A key forecast group expects the 2018 Atlantic hurricane season to be even more active than normal.
That is not what people who endured Hurricanes Harvey, Maria and Irma last year and are, in some areas, still struggling to recover, wanted to hear.
Dr. Phil Klotzbach and his team at Colorado State University's Tropical Meteorology Project are forecasting 14 named tropical storms this hurricane season, which officially runs from June 1 through Nov. 30. Mother Nature and her storms, however, don't always follow human calendars.
The CSU scientists and researchers, whose annual forecast has been the season's annual benchmark since 1984, predict half of the named storms will become hurricanes. A tropical storm becomes a hurricane when its wind speed reaches 74 mph.
Both the 14 and 7 projections are above the annual average of 12 and six, respectively.
Delving deeper into the outlook for hurricanes in 2018, the CSU projection is for seven of the hurricanes to reach major status, either category 3, 4 or 5 on the Saffir/Simpson scale. This means they will have sustained winds of 111 mph or greater.
The 2018 predictions will be updated on May 31, July 2 and Aug. 2.
Not number, but location: Of course, there's the old saying that it doesn't matter how many hurricanes there are, but how many will make landfall and where.
The CSU analysis is not encouraging here. It says there is a slightly above-average chance for major hurricanes to make landfall along the U.S. coastline. Klotzbach says there's a 64 percent chance a major hurricane will strike the United States.
The annual hurricane season forecast is worrisome enough, but folks who live in areas that are often storm targets have something else to worry about.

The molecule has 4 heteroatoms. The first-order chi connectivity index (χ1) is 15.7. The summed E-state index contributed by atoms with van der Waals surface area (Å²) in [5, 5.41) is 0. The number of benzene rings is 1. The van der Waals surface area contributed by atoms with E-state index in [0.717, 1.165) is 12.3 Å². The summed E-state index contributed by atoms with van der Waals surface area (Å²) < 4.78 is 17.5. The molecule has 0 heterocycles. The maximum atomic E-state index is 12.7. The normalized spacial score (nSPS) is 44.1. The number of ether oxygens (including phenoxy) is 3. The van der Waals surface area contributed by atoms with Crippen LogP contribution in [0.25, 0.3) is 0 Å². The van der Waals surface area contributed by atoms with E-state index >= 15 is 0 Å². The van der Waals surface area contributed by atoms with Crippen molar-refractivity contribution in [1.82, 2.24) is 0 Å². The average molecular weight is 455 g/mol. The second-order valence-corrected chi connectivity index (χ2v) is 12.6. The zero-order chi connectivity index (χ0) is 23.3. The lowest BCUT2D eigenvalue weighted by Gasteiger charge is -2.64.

Unless they are hit by a major, devastating hurricane in 2018, they won't get any tax help for their recovery efforts.
Previously, individuals who sustained damage from a storm of any size could claim uninsured loss amounts as an itemized deduction.
This tax deduction, officially known as nonbusiness casualties and thefts, also was available for various claims of property losses, ranging from those caused by fire, shipwreck, other casualties or theft, including larceny, embezzlement, robbery and Ponzi-type investment schemes.
Less losses, more problems: However, claiming such losses now is even more limited than before.
Under the Tax Cuts and Jobs Act that took effect on Jan. 1, only losses attributable to federally declared major disasters can be claimed.
That tax law revision leaves folks in the unenviable position of hoping for all or nothing when it comes to storms. If they are spared, good for many, many reasons, including not needing tax help to recover.
But if they're in the terrible cone of probability (possibility, uncertainty, terror; you pick the name), they could be hit by a tropical system and suffer serious and costly damage, but not have it be severe enough to be designated a major storm.
In these cases, they could not get any added tax help to offset their uninsured losses.
Storm prep even more crucial: If you are a hurricane country resident, I feel for you.
The hubby and I lived for six years on Florida's east coast and were there in 2004, the year where almost every square foot of the Sunshine State was hit by four hurricanes. We were struck by two 'canes within three weeks.
That's why, even without the prediction of a busier than normal 2018 hurricane season, you need to start preparing now. A key part of that preparation is, if you can afford it, buy storm insurance.
Don't wait. Once the hurricane season nears, many insurance providers will not issue policies. And since you might not be eligible for federal tax help after a storm, you might need that coverage more than ever.
You also might find these items of interest:
- Volunteer vacations provide help, possible tax deduction
- Reconstructing tax and other records after a natural disaster
- Storm Warnings: tips on preparing for and recovering from disasters